Scottsdale has adopted new regulations governing bikeshare and scootershare programs in order to address sidewalk clutter and safety issues that have cropped up since the companies came to town in recent years.
Rather than discouraging companies from expanding to Scottsdale, it appears the regulations will have the opposite effect.
Scottsdale is already home to Bird Scooters, the black electric standup scooters that can be seen whizzing around Old Town and other neighborhoods.
Sam Dreiman, a representative of Lime, said his company worked closely with the city in crafting the ordinance and that he supported it.
Lime has operated a bikeshare program in Scottsdale since last year and recently brought scooters to the city as well.
Taylor Strand represents Razor Scooters, which does not currently operate in Scottsdale, and said she “unequivocally supports” the regulatory framework Scottsdale put in place.
Strand said that Razor appreciated the open lines of communication city staff kept with her company and that Razor looks forward to coming to Scottsdale in the future.
The Council adopted new rules on Nov. 13 that regulate bicycles, electric bicycles and what the city calls “dockless electric mini-scooters.”
Representatives from the offices of the City Manager, City Attorney, Police Department and Transportation Department worked on the ordinance, which initially only focused on traditional bicycles, bicycle parking and updating old language.
However, the emergence of new technologies caused the city to expand the scope of the ordinance to include electric bikes, scooters and other new modes of transportation.
The ordinance requires that devices are operable and used, and prohibits owners from leaving any bike, electric bike or scooter in the same place on public property for 72 hours. Devices must also be picked up within two hours of owners being notified they are inoperable.
“A concern was that devices were parked for long periods of time without moving,” Assistant City Manager Brent Stockwell told City Council. “In addition, bikes had missing seats, brakes or broken wheels that rendered them inoperable and they were left for long periods of time.”
The new ordinance prohibits more than five vehicles owned by the same company or owner from parking within 200 feet of each other.
Violations could result in impound and a fine between $50 and $1,000 depending on the number of violations.
The new ordinance allows scooter riders to make use of sidewalks and multi-use paths. They can also ride on streets where the speed limit is 35 mph or below.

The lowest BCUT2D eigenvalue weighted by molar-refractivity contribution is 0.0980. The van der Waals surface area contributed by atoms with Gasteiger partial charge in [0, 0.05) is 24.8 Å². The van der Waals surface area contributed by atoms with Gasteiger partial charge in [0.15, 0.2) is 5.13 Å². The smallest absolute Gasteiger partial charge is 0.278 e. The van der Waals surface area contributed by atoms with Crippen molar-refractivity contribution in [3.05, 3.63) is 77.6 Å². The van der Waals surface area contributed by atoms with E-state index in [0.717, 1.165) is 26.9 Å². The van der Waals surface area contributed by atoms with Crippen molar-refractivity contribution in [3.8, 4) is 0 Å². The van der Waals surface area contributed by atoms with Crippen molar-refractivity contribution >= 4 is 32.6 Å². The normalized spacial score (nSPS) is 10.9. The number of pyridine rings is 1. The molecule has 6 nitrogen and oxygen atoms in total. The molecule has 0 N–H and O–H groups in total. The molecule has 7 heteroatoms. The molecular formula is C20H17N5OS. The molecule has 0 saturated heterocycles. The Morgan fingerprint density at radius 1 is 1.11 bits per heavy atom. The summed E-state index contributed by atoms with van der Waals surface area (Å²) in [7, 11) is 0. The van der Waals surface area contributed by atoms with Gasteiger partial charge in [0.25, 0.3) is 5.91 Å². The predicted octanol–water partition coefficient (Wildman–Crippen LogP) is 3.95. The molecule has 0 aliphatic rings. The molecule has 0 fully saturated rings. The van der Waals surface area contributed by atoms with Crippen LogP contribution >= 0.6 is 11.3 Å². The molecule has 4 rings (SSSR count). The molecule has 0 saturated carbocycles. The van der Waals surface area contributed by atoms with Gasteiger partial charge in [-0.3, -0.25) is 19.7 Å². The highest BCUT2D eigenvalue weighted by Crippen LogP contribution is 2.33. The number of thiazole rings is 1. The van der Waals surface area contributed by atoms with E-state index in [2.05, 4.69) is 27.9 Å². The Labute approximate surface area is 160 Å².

While in the roadway, scooter operators are subject to all traffic laws that apply to other vehicles.
Similarly, the ordinance allows Class 1 and Class 2 electric bikes – which can operate up to 20 mph – on sidewalks and multi-use paths. Class 3 bikes, which have higher top speeds, would only be allowed on roadways.
Scottsdale Transportation Director Paul Basha said the city considered banning scooters from multiuse paths but that staff ultimately decided it would be too difficult for riders to tell the difference between the two in areas that have a sidewalk on one side of the street and a multiuse path on the other.
“It would be asking a bit too much of an operator of an electric mini-scooter to distinguish the difference between the 10-foot concrete on the north side and the 5 feet of concrete on the south side,” he said at a Transportation Commission meeting on the subject.
Under the new rules, the Scottsdale Police Department can cite operators for reckless driving or traveling at a speed greater than an officer deems reasonable or prudent.
Bike, electric bike and scooter operators also must yield to pedestrians and other vehicles when entering or exiting driveways.
A sizable piece of the new ordinance addresses parking, which has become a major issue in Scottsdale since dockless bikeshare – and now scootershare – companies came to town, resulting in bikes left on sidewalks, in front of businesses and in neighborhoods throughout the city.
At the Nov. 13 Council meeting, Stockwell said owners are responsible for making sure devices are properly parked. Under the ordinance, owners include the legal title owners and those that lease the devices for personal use.
The new ordinance bans parking on private property without permission of the property owners, with some exceptions.
Multifamily properties and non-residential spaces open to public use, like restaurants and retail shops, would still be open for parking, Basha said.
“In the (ordinance), devices should be parked in a rack, designated parking areas or any other place that it is not otherwise prohibited,” Stockwell said.
The ordinance does not restrict parking in public spaces strictly to bike racks, because the city simply does not have enough to accommodate all riders, Basha said.
“We believed if we were to limit parking to only those designated parking spaces, we would in fact be constraining bicycle use throughout Scottsdale…” he said.
However, the ordinance does contain 15 explicit public areas where bike and scooter parking is restricted, including medians, crosswalks and on sidewalks obstructing pedestrian through zones.